Of course, Molina has never been the most finely tuned physical specimen in baseball, even when he was PLAYING. So it's a little scary to envision what kind of shape he's in now, after not playing for nine months.
Asked what kind of condition he'd heard Molina was in, the same official said: "Well, you saw him at the end of last year. Not better than that. But then again, it's not like running was part of his game to begin with."
• The trouble for the Giants in this case, though, is that they wouldn't be merely trying to replace Posey behind the plate. They'd be trying to replace one of the best offensive players in baseball. And there's no one available right now who could do that.
How good has Posey been since his arrival in the big leagues a year ago Sunday? He's hit .299/.360/.472, with 22 home runs and 52 extra-base hits. Here are the only eight players in baseball who have matched or beaten those numbers since Posey's arrival in the big leagues:
Pretty good group.
• One more item on the Buster Posey front before we move on: The best solution, in theory, for avoiding collisions like this one, said one AL executive, is to "teach your catchers when to take that risk of blocking the plate and when not to."
Again, sounds simple enough. The trouble, though, is that if you leave it up to catchers to make that decision, "that's difficult with the speed of the game," the same exec said.
And if you tell them it's never worth the risk during the regular season, just try to explain to your fans why a catcher shied away from contact and let the winning run score in what felt like a big game in July or August. Think Yankees-Red Sox, or Reds-Cardinals, or Phillies-Braves. How could any team, or any catcher, try to make a case to the paying customers that that winning run wasn't that important? Tough situation.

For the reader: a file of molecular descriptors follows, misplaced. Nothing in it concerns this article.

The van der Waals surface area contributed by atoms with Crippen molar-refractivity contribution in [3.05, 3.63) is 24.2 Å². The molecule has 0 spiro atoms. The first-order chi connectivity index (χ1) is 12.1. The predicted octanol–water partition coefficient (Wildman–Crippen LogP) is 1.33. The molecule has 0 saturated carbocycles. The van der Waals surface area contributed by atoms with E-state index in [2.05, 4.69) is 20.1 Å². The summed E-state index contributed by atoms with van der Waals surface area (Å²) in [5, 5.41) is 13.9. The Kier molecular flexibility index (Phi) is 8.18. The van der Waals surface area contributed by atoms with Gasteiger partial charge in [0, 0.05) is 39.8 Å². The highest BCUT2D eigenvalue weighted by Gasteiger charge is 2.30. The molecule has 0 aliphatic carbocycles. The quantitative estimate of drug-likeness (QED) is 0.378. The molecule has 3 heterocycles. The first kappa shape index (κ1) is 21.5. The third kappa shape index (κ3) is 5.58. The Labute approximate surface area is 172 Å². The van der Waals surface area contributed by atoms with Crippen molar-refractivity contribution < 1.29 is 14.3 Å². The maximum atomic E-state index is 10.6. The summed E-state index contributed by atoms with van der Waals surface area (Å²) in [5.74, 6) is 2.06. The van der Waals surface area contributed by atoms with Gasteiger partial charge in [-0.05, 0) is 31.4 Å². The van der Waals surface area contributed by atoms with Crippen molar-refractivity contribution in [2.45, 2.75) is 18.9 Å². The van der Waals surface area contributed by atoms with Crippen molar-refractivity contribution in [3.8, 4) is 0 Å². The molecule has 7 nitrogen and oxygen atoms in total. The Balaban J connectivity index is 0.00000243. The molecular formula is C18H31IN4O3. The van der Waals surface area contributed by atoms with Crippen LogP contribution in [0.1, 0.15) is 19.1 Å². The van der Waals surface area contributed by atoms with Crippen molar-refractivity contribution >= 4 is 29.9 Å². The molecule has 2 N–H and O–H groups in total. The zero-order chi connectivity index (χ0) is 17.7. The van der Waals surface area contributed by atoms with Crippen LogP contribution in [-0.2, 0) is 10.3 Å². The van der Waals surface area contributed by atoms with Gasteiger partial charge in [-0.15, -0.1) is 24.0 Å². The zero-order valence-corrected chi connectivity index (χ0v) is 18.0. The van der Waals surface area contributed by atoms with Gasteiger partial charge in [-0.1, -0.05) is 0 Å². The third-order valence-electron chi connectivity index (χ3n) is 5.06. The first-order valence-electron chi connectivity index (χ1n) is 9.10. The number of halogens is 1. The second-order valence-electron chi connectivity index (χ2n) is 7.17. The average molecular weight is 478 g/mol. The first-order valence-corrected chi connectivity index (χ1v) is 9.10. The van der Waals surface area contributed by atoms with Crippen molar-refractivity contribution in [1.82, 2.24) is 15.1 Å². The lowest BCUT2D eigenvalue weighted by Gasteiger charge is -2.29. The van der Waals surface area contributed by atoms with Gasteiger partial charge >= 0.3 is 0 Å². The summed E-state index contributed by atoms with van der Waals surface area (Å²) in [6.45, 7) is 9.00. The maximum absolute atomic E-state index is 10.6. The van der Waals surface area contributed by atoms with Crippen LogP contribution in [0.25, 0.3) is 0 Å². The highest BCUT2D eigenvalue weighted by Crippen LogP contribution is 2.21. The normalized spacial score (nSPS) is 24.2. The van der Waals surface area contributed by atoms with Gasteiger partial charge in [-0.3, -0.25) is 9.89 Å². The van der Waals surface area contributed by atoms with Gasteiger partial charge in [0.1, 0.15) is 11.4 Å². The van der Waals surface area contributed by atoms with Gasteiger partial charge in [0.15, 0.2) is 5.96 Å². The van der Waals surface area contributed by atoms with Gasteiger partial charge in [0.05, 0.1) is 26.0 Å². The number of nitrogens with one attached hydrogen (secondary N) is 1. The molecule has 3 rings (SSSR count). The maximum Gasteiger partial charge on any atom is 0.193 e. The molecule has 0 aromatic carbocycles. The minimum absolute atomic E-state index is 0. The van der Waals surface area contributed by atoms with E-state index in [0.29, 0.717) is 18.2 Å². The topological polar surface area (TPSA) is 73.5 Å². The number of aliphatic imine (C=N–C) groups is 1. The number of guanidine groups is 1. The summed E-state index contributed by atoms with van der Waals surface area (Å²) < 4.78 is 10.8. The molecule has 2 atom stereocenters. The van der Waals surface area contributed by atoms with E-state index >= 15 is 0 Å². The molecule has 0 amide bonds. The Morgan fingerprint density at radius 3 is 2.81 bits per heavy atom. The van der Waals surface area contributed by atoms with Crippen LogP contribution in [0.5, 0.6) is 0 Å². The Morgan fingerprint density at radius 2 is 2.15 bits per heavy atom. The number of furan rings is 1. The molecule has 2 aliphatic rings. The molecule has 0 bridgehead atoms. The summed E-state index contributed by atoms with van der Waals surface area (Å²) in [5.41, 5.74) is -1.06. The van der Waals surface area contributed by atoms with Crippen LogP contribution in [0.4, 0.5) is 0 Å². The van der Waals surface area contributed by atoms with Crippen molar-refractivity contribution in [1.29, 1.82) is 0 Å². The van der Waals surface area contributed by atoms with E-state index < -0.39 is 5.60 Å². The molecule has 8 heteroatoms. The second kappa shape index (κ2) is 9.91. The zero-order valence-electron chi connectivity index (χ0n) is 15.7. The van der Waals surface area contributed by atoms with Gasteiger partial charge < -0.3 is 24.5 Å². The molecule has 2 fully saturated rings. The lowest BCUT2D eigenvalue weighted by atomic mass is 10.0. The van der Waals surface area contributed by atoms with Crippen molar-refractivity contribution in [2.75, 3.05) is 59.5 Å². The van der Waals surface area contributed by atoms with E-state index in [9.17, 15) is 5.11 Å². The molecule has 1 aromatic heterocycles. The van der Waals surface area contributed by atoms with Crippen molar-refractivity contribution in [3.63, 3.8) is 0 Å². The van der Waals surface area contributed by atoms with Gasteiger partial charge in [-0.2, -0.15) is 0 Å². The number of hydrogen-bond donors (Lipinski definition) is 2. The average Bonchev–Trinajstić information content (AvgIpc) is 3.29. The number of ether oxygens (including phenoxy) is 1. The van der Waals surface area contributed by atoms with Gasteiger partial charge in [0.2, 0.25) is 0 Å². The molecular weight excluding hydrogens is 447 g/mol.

• They're 10 games under .500 (20-30) and last in the big leagues in runs per game (3.4). So the Padres are beginning to send signals that their three prospective free agents -- Heath Bell, Ryan Ludwick and Chad Qualls -- will be on their closeout-sale shelves in a few weeks.
But clubs that have checked in report the Padres are "not motivated" to talk about players they have under control beyond this year, especially prime bullpen arms like Mike Adams.
• The Astros continue to tell people that when they project which pieces they would need to build a winner down the road, they can't envision Hunter Pence not being a central part of that. But one scout who has seen Pence a lot says he's not the kind of player you construct a team around.
"He's a good player, but I see him as more of a complementary piece," the scout said. "He's the kind of guy you win with if you have two other major run-producers around him. I don't want to give the impression I don't like the guy. I like him a lot. But he's not an impact guy to the point that should prohibit them from trading him for a quality starting pitcher and another piece."
"I don't think it will have much effect in Reyes' case, because he was talking about his potential earning power on the free-agent market, and nobody knows what he's going to make. He didn't say anything about what kind of player [Reyes] was. So if you were going to trade for Jose Reyes, I think people would evaluate him based on what they see on the field.
"But in Beltran's case, they were trying to move him this winter, and they were willing to take back some money. So in a way, they were already telling you they thought he was 65 to 70 percent of what he was, because that's what they were willing to take back. So if they put him out there this summer, you'd have every right to say, 'We're interested -- but only if you pay the money down to 65 or 70 percent.'"
• Dusty Baker says the loss of Aroldis Chapman and Edinson Volquez's struggles have been two big blows to the Reds because "those two guys set up my whole pitching staff" -- Chapman because he's such a devastating bullpen weapon and Volquez because the Reds need him to be their No. 1 starter.
But the team has been using Chapman's time on the disabled list to tweak his delivery to smooth out some of the twists, turns and stresses that were taking their toll both on his health and command. And those were changes they could never make in the past, because they never knew when they might need Chapman to go out that night in a huge late-inning spot.